• radiation vs chemo

    Asked by Buddyritz on Wednesday, August 29, 2018

    radiation vs chemo

    My wife is getting chemo soon, so why not radiation too? Is there a reason behind that thinking?

    8 Answers from the Community

    8 answers
    • GregP_WN's Avatar
      GregP_WN

      There is usually a treatment protocol that has been laid out by many many doctors that is the standard of treatment. It has been tried 100's of times and proven to be the best route to take. Most people don't know that each doctor doesn't just pick a treatment method and run with it. They are using a standard of treatments proven and listed at ASCO as the way to go. We wish you both the best!
      Also, sometimes radiation will be added later depending on the scans after the chemo is done.

      about 1 month ago
    • Buddyritz's Avatar
      Buddyritz

      Thanks for responding. Joe

      about 1 month ago
    • po18guy's Avatar
      po18guy

      Radiation is rarely used against lymphomas. The tumors are especially susceptible to chemotherapy and/or biological agents, so the risks and damage of radiation are rarely considered to be appropriate. A relatively new drug, Rituxan, seems to melt the tumors away and no other measures are usually needed.

      It is only when a tumor creates a medical emergency by applying pressure to an organ, or perhaps to an artery that surgery may be considered - but again, the chemotherapy works so quickly that such procedures are really unnecessary.

      about 1 month ago
    • carm's Avatar
      carm

      @Buddyritz,
      Hello, I am an oncology nurse and first line treatments for blood cancers are usually chemotherapy regimens. Radiotherapy is used when a lesion causes discomfort, or a mass forms in an area that is conducive to radiation. All hematologist and oncologists follow the NCCN guidelines which dictate the course of therapy based on best practices. I hope this helps and the best of luck to you both.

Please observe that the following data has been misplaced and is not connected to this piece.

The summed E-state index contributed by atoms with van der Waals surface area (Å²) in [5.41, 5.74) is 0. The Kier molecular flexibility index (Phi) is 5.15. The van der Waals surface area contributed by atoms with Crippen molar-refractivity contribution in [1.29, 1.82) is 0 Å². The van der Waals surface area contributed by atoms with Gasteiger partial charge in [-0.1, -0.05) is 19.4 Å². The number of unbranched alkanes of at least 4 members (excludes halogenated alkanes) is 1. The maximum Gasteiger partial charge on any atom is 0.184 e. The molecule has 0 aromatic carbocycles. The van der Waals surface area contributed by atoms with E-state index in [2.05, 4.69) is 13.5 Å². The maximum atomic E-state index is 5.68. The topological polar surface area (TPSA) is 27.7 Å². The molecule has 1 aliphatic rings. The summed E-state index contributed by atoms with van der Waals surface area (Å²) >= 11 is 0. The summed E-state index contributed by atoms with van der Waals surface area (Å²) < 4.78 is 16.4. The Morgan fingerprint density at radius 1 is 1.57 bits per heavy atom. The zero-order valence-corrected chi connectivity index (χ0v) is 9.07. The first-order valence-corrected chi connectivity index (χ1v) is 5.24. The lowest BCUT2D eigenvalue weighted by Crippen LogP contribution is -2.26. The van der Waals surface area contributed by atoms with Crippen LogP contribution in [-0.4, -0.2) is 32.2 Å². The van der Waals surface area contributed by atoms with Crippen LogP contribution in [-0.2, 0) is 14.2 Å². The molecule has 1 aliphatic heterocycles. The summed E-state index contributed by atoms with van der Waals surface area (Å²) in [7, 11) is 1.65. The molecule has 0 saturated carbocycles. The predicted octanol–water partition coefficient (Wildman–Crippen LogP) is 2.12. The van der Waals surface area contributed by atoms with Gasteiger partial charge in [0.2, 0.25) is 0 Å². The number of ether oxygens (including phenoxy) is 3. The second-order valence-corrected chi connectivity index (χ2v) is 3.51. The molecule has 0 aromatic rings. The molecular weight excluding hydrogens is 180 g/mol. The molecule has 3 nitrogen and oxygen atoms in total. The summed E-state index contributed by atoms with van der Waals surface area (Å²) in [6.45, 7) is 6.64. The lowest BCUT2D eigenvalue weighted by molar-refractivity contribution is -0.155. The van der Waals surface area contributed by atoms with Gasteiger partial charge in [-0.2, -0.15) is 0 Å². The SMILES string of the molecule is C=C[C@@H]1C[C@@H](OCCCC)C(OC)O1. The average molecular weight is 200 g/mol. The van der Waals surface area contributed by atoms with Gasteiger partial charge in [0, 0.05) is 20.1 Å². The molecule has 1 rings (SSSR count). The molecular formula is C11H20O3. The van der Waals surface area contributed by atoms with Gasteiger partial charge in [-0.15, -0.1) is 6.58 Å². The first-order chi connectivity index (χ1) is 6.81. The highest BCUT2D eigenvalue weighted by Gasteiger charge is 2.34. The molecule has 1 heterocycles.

about 1 month ago
    • LiveWithCancer's Avatar
      LiveWithCancer

      Hi Joe, I have a completely different kind of cancer (lung cancer) so treatment is undoubtedly also completely different. Nevertheless, I thought I would share with you what my medical oncologist said about getting radiation and chemotherapy at the same time. He said that he prefers you do chemo and then radiation and perhaps back to the chemo (I did immunotherapy, radiation, immunotherapy), but not both at the same time. My oncologist says that side effects from both the chemo and the radiation are magnified when done at the same time and are much harder to address.

      about 1 month ago
    • LiveWithCancer's Avatar
      LiveWithCancer

      Here is a link to the NCCN guidelines that carm references above: https://www.nccn.org/professionals/physician_gls/default.aspx

      about 1 month ago
    • Buddyritz's Avatar
      Buddyritz

      Thanks...

      about 1 month ago
    • Gymmom's Avatar
      Gymmom

      Hi Buddyritz………….My diffuse large cell lymphoma, stage IV, responded well to chemo. I did not have radiation either. I was also told that chemo is usually the first line treatment.

      about 1 month ago

    Help the community by answering this question:

    Create an account to post your answer Already have an account? Sign in!

    By using WhatNext, you agree to our User Agreement, and Privacy Policy


    Read and answer more b-cell lymphoma questions.  Also, don't forget to check out our B-Cell Lymphoma page.